Monday, December 12, 2005

Kansas City Star Clobbers OSHA

It's a delightful, but all-too-rare occurence when reporters (and not just lonely bloggers) actually see the sham that this nation's attention to workplace safety has become.

Only hours after starting his first day on the job, Les James was dead.

The 25-year-old father of three was working on a window-cleaning crew in July 2000. Suddenly, the window-washing rig fell off the roof of Research Medical Center, catapulting James to his death 84 feet below. Two other window washers were seriously injured.

That morning, the Occupational Safety and Health Administration launched an investigation. OSHA cited the Holden, Mo., window-cleaning company — which had a fatal accident only four years earlier — for serious safety violations in James’ accident, records show.

The company’s fine: $2,700.
So begins a Kansas City Star series on OSHA and workplace deaths, focusing on the low penalties for workplace deaths. I'm officially nominating Star reporter Mike Casey for Confined Space Journalist of the Year. Instead of just regurgitating the usual "on one hand...on the other hand" debate, Casey and Star staff analyzed 27,281 Kansas records in the Occupational Safety and Health Administration’s inspection database from July 1972 through January 2005, looked at trends in average fines and industries with the most fatal or serious injury accidents, interviewed more than 100 people and reviewed thousands of pages of records for these stories. And with the National Institute for Computer-Assisted Reporting in Columbia analyzed the 3.3-million record OSHA database for the United States and its territories

What has emerged is a tragic indictment of this country's commitment to ensure a safe workplace for every American worker, a story that would be news if it were actually news. Unfortunately, as the Star found, James's story is just business as usual for the agency charged with protecting the health and safety of American workers:

The Star found that in 80 such fatal and injury accidents, half of the fines Kansas City area employers paid were $3,000 or less. Regulators and OSHA lawyers reduced employers’ initial fines by nearly 60 percent. Adjusted for inflation, fines last year averaged less than they were in 1972.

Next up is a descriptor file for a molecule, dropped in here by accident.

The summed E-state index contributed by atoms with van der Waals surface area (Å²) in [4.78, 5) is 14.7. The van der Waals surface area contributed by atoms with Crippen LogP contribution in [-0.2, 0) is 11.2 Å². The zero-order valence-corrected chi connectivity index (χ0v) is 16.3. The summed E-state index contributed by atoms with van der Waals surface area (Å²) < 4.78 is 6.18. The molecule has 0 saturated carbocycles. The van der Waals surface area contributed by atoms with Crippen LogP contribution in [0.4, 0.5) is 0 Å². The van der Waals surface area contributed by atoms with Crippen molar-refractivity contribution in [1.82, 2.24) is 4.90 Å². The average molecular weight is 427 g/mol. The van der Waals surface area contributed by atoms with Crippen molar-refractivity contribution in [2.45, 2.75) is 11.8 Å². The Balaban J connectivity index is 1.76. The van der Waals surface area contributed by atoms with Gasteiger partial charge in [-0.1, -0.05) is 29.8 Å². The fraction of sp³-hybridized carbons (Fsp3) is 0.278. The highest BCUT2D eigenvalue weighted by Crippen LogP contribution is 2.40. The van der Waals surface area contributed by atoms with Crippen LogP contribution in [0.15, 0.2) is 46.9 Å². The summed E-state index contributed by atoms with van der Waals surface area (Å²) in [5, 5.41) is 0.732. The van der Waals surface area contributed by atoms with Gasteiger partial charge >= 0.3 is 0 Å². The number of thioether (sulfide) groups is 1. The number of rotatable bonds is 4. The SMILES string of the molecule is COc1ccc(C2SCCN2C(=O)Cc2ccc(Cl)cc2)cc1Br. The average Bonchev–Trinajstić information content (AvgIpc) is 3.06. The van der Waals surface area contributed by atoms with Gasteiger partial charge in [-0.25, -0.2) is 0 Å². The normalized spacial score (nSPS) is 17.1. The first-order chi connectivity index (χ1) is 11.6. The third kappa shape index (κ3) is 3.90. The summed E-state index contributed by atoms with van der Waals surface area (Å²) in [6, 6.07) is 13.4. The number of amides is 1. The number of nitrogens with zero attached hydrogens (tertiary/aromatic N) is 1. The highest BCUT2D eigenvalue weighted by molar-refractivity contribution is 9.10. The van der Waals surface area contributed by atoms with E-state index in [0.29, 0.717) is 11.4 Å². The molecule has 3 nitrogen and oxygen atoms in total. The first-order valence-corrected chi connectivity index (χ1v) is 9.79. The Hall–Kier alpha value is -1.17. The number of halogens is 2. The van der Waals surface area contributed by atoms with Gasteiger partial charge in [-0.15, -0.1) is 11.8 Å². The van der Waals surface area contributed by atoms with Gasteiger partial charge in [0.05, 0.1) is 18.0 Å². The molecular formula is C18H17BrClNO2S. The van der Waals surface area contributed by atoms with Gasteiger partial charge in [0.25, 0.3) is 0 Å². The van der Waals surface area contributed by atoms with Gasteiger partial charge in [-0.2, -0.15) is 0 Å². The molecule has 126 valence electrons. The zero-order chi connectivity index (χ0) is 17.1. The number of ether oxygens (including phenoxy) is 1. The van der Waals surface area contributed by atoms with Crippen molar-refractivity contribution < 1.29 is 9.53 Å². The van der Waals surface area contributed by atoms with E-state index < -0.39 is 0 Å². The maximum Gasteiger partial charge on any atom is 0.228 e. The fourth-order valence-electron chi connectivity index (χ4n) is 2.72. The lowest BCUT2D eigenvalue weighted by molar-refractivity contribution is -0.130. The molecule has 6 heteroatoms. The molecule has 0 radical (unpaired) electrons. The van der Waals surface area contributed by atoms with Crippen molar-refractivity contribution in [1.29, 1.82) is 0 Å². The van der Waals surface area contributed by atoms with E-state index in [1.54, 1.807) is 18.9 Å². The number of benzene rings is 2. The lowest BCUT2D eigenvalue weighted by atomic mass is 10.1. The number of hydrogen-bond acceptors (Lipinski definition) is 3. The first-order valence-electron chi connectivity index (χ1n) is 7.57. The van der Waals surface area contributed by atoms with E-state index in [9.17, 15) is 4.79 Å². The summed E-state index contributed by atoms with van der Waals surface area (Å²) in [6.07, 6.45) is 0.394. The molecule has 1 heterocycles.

And in three accidents that killed five area workers, OSHA changed its most serious citations from willful violations to “unclassified” — removing the word “willful” in describing the violations — and then significantly reduced the fines.

Nationwide, fines were even lower in the last decade. Half of the fines employers paid were $2,500 or less in fatal and injury accidents involving at least one serious violation.

Many experts said low fines were a symptom of the agency’s weakness, even when taking enforcement action in the worst accidents.

But the current administration defends the "penalties," having discovered new laws of human nature: people actually don't respond to fines or punishments -- I guess because they really just wanted to do the right thing all along:

“As far as we’re concerned, the amount of the penalty is incidental to the accomplishment that we get as the result of that inspection,” [OSHA Regional Administrator Charles] Adkins said.

But even former OSHA administrators decried the low fines.
“Fines are not a deterrent,” said Charles Jeffress, who led the agency in the Clinton administration. “The level of fines that Congress has authorized is an insult to the American worker.”

Jerry Scannell, an OSHA administrator in the administration of President George H.W. Bush, said: “It’s almost like chump change with some companies.”

OSHA’s own policies state that penalties should be “sufficient to serve as an effective deterrent to violations.”

But the agency is limited by law to maximum civil fines of $7,000 for each serious violation and $70,000 for each willful violation. Those maximums have not been raised since 1991. And OSHA’s policies allow it to reduce fines for companies with fewer than 251 employees and for other factors.The rest of the article joins the debate over whether OSHA fines do any good. Advocates of stronger penalties argue that because OSHA can visit relatively few workplaces every year, big penalties are needed to set an example. But even the Star doesn't realize how few workplaces OSHA is able to visit, claiming that "It would take inspectors many years to visit every workplace under their jurisdiction."

Years? Not even close. Actually, according to the AFL-CIO, on a national basis, it would be closer to a century for OSHA inspectors to visit every workplace in the country.

Interestingly, opponents use the same facts to argue against higher penalties:

“A lot of employers … are never going to see an OSHA inspector, and that fear is never going to motivate them,” said Marc Freedman. “I’m not convinced employers look at the OSHA citation situation in deciding whether they’re going to do the right thing in protecting their employees.”